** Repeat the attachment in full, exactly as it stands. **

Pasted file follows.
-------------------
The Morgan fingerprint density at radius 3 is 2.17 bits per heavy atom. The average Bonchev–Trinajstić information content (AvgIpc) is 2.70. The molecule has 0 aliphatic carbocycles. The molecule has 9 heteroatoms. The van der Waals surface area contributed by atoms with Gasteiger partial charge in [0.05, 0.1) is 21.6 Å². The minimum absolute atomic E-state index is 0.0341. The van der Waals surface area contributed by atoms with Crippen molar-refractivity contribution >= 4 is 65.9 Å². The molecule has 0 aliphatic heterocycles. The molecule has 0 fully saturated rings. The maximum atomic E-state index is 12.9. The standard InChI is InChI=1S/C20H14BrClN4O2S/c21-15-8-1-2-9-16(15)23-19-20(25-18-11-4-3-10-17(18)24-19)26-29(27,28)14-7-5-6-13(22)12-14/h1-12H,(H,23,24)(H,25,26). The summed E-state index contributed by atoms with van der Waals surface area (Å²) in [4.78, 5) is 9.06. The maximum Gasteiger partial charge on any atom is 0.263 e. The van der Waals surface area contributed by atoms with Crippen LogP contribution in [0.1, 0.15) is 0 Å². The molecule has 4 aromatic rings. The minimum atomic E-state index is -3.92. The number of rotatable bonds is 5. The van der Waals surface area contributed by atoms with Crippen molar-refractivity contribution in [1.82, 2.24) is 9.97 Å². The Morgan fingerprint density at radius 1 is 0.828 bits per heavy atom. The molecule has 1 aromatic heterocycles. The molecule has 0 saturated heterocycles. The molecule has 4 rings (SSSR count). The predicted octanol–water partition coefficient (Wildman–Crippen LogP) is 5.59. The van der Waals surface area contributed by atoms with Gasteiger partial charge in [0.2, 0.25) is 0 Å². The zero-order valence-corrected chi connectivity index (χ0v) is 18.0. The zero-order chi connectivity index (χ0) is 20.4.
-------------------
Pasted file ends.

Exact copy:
The Morgan fingerprint density at radius 3 is 2.17 bits per heavy atom. The average Bonchev–Trinajstić information content (AvgIpc) is 2.70. The molecule has 0 aliphatic carbocycles. The molecule has 9 heteroatoms. The van der Waals surface area contributed by atoms with Gasteiger partial charge in [0.05, 0.1) is 21.6 Å². The minimum absolute atomic E-state index is 0.0341. The van der Waals surface area contributed by atoms with Crippen molar-refractivity contribution >= 4 is 65.9 Å². The molecule has 0 aliphatic heterocycles. The molecule has 0 fully saturated rings. The maximum atomic E-state index is 12.9. The standard InChI is InChI=1S/C20H14BrClN4O2S/c21-15-8-1-2-9-16(15)23-19-20(25-18-11-4-3-10-17(18)24-19)26-29(27,28)14-7-5-6-13(22)12-14/h1-12H,(H,23,24)(H,25,26). The summed E-state index contributed by atoms with van der Waals surface area (Å²) in [4.78, 5) is 9.06. The maximum Gasteiger partial charge on any atom is 0.263 e. The van der Waals surface area contributed by atoms with Crippen LogP contribution in [0.1, 0.15) is 0 Å². The molecule has 4 aromatic rings. The minimum atomic E-state index is -3.92. The number of rotatable bonds is 5. The van der Waals surface area contributed by atoms with Crippen molar-refractivity contribution in [1.82, 2.24) is 9.97 Å². The Morgan fingerprint density at radius 1 is 0.828 bits per heavy atom. The molecule has 1 aromatic heterocycles. The molecule has 0 saturated heterocycles. The molecule has 4 rings (SSSR count). The predicted octanol–water partition coefficient (Wildman–Crippen LogP) is 5.59. The van der Waals surface area contributed by atoms with Gasteiger partial charge in [0.2, 0.25) is 0 Å². The zero-order valence-corrected chi connectivity index (χ0v) is 18.0. The zero-order chi connectivity index (χ0) is 20.4.